When I saw Fei-Yen Hatsune Miku from Bandai for the first time, I was, in a word, enthusiastic. She was a different take on Miku and looked like she'd be a great figure to shoot, given she was poseable. However, things got so hectic around when Miku arrived, she got lost in the shuffle and I didn't have a chance to review her properly until now.
Is the Vocaloid/Virtual-On crossover a smash hit, or is she likely to leave you wanting more? Let's go after the jump and find out!
So, box time? Box time. The front of the box shows both versions of Fei-Yen Miku, with the name written out along the side and a stylized window between the two. You can also see that little crystal heart accessory, adding a splash of pink to an otherwise white, black blue and teal front. Very colorful yet the window doesn't give you a view of everything Fei-Yen Miku has to offer.
On the back, your usual collage of poses featuring both the robotic and Miku-faced looks, showing you some of the stuff that is perhaps possible. Each side has a different Miku on it, just for good measure.
Out of the box, you can see that there's quite a bit to little Fei-Yen Miku, though. The problem here is that sometimes, things shifted in shipping or just being moved around, so the smaller things would sometimes get stuck, like the microphone. Thankfully, nothing was damaged or bent!
So, perhaps its time to free her from her plastic cage? I think so.
Out of the box and on her stand, Fei-Yen Miku looks pretty darn good. Her paint palette is, unsurprisingly, a metallic mix of teal, black and silver, and at first glance, there's no major paint goofs or leftover plastic flash visible. You can see some of her joints, but a good deal more are hidden ... and there are a TON of them on this figure. But first, let's talk about something else:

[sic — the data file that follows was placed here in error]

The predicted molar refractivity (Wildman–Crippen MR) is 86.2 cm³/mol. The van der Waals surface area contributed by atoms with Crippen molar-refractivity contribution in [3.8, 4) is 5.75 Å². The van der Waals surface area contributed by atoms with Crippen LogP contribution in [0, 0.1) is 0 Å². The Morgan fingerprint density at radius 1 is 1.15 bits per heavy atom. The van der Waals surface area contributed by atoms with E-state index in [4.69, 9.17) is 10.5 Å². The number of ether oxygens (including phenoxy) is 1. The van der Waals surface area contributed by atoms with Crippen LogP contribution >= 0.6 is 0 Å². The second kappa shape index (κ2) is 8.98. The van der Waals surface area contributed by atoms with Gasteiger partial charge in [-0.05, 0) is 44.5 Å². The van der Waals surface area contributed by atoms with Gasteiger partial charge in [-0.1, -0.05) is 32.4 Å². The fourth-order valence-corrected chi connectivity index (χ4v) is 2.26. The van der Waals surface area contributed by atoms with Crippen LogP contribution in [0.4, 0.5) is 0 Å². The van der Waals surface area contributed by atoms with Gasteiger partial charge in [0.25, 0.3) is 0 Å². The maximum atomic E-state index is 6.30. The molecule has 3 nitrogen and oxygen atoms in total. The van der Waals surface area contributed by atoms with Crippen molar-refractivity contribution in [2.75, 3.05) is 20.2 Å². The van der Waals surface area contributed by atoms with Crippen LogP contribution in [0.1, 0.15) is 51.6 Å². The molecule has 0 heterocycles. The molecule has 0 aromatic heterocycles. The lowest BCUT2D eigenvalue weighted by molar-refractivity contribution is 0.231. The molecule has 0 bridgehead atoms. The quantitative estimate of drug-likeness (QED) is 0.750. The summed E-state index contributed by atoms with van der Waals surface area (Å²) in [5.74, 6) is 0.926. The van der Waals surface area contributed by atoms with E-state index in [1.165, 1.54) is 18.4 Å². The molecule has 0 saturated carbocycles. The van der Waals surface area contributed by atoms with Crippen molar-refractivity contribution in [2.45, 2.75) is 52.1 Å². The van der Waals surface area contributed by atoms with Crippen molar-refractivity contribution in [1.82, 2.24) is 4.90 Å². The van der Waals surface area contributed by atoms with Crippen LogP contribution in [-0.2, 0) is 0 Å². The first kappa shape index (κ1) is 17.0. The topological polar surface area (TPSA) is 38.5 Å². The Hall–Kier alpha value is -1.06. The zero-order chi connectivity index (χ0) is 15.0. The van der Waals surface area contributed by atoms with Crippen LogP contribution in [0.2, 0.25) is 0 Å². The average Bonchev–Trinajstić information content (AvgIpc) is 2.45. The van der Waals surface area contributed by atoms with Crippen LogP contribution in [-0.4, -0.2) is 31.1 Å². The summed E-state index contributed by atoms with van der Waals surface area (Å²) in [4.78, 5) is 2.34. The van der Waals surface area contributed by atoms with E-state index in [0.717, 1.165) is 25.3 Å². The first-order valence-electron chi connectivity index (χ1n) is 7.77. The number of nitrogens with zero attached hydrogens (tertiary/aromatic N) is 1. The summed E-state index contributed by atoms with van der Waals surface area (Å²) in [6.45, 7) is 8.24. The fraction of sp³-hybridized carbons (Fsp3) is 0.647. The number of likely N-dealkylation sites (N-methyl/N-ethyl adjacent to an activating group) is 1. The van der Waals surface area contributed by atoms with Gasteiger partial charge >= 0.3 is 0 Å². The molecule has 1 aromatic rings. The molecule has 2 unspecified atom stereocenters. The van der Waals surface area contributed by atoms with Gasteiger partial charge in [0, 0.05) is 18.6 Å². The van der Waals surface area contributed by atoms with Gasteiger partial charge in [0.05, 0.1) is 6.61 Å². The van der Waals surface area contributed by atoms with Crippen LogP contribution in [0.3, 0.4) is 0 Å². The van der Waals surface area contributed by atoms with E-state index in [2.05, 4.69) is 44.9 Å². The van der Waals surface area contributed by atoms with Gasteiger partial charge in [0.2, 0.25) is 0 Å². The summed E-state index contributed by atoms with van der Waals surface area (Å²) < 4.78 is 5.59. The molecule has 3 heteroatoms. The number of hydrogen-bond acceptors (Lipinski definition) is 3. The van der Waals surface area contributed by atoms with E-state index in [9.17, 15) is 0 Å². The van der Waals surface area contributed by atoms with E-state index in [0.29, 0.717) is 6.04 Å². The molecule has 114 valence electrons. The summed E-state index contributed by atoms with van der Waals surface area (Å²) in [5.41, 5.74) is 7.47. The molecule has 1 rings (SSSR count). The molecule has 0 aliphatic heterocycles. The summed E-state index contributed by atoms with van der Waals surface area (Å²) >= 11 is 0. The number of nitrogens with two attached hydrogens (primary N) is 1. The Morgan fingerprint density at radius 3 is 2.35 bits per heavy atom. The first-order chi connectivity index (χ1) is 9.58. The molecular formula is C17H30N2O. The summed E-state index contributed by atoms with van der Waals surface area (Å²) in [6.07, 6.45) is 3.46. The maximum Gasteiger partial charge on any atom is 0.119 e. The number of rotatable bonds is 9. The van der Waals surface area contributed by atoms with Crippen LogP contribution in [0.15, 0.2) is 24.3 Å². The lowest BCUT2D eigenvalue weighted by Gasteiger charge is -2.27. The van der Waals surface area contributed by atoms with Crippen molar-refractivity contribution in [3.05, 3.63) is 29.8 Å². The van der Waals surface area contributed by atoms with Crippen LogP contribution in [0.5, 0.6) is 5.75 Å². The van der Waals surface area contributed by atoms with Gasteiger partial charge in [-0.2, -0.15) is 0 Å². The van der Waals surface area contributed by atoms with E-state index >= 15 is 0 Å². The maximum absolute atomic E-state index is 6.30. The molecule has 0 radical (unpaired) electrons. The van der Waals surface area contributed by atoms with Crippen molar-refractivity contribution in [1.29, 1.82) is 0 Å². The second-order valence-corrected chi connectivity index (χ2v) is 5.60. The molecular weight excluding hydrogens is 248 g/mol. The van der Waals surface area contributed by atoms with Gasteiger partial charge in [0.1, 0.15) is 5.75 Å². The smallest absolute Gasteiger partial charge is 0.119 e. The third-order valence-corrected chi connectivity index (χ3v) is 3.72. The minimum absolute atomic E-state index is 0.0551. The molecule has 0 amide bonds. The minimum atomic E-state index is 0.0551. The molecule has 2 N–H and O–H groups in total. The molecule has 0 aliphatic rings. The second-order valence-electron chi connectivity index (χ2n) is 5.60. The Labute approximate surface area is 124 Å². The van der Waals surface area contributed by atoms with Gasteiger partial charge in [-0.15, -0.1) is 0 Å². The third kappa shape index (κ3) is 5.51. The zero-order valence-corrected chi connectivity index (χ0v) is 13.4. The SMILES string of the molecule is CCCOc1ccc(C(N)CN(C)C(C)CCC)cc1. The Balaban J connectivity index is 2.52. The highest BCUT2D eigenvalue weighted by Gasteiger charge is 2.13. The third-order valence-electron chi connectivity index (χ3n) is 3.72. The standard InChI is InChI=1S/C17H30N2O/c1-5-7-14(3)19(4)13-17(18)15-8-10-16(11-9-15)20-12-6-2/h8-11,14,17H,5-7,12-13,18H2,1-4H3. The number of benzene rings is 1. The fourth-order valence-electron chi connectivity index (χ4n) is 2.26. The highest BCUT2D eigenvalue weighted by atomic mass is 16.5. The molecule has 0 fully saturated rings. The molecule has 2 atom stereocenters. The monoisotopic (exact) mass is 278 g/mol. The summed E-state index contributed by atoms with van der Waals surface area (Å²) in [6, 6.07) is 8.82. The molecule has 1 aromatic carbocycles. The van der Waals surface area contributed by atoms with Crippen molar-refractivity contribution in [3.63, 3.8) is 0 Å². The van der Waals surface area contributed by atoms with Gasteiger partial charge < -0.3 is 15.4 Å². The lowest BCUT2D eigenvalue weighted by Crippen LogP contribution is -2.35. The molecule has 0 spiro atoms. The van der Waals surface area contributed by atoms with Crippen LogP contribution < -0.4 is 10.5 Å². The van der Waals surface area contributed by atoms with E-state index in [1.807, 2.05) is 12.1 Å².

Yes, the base. A regular square base with the Virtual-On logo and the full name of the figure printed on it. It's actually made up of four parts by default, with two plugs blocking holes for other pegs, and it assembles cleanly. But the problem, which I will bring up again later, is that it lacks the poseability of a figma or Revoltech stand. Or even a D-Arts stand. There's no real joints on the stand to speak of, which is going to make posing her in different directions near impossible. Bit of a bad call here by Bandai.
So we start with the default Fei-Yen face here. It is a dead ringer for the robotic fighter inside the Virtual-On universe, albeit tweaked a bit with some Miku-like details. Since she's a robot, not much to go with here on the expression, but no paint or sculpt problems were visible here, and the lone seam line is where her face separates from her head so you can swap them out.
Both figures share one body, and it is gorgeous. Basically amounting to a roboticized version of Miku's usual attire, turning her skirt into a series of vents and her sleeves into long, shapely metal parts. Great choice here to keep enough of Miku's attire that you know its her, but change it up enough that it feels at home in the Virtual-On universe.
Lots of nice little detail, too, including the Virtuaroid logo and some time painted parts. The tie does look a little bent in there, and I'm not sure it's supposed to be that way. Hmmmmm.